FORT SUPPLY, Okla. (KFOR) – An entire town was told to evacuate as a wall of fast-moving flames came dangerously close. Now, people in Fort Supply are breathing a sigh of relief, all thanks to the heroic firefighters who saved countless homes.
“I bet there was probably 150, 200 firefighters out here. Plus, county hands and just local farmers, ranchers bringing water,” said Buffalo Fire Chief Steve Wilson.
“It’s overwhelming because those guys put their lives up to save our, you know, livelihood,” said Jane Ricord, whose home was almost destroyed by the flames.
Forty different fire departments from neighboring counties and states homed in on a massive fire near Fort Supply Thursday afternoon. The destruction spanned about 2,000 acres.
“We got the call that the fire was coming and was real close to the house. We would probably lose it,” said Ricord.
Some of Ricord’s land was destroyed by the North Canadian fire. She was out of town when she got the call that her home was in the line of fire.
“I had a cousin that was here. He got on the skid steer. Kept the ground worked up, kept water going on the fire and stuff. And he pretty much stopped [the fire] right here,” she said.
Wilson said the big problems were the canyons and cedar trees.
“They’ll just explode and they can throw fire and ash for miles,” said Wilson.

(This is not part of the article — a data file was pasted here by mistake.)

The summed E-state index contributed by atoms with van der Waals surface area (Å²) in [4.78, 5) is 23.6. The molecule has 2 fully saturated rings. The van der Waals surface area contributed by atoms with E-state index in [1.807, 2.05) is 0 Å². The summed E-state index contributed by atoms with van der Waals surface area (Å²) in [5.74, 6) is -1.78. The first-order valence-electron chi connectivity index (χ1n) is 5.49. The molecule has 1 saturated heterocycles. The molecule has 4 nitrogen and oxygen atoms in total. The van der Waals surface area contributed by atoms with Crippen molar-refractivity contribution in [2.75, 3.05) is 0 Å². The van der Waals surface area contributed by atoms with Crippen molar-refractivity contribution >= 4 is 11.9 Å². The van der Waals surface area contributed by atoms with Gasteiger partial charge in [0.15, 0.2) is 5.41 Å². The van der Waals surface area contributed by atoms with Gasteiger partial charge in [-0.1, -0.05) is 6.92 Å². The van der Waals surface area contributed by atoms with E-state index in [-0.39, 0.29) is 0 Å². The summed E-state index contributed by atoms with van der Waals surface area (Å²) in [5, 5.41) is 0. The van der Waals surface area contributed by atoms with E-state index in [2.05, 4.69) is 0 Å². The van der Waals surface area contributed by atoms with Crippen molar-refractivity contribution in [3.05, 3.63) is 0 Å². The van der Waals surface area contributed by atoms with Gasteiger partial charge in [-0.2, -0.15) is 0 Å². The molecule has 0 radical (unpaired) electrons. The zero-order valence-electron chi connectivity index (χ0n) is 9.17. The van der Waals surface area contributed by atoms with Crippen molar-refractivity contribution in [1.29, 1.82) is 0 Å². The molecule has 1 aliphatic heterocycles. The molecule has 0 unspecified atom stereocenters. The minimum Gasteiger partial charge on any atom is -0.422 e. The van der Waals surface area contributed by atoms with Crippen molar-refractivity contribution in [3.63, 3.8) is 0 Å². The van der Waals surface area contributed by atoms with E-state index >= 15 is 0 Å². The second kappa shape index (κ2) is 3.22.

The panhandle’s landscape is made of rocky terrain, which meant the firefighters had a hard time getting in to attack the flames. That’s why they had to attack the blaze from the sky.
Helicopters, provided by the forestry service, dumped 800 gallons onto the hot spots.
However, the canyons proved to be a curse and a blessing, by containing the fire and helping save the small town of Fort Supply, where residents were told to evacuate earlier in the day.
“If they did cross the canyon, we would have been in trouble,” said Wilson.
The fire was contained around 2:30 p.m., but Wilson said the story would’ve ended differently a decade ago.
“Ten years ago, this would have ran and ran and ran. We would have never caught it. But with the crews, with the equipment, with the support, we can stop it,” he said.
Ricord’s just thankful everyone is safe.
“Animals are all accounted for,” said Ricord. “If the rain comes, we’re going to have a green pasture.”
The fire chief said they will be out all night watching for hot spots. They’ll have to keep a close eye on the entire area for about a week.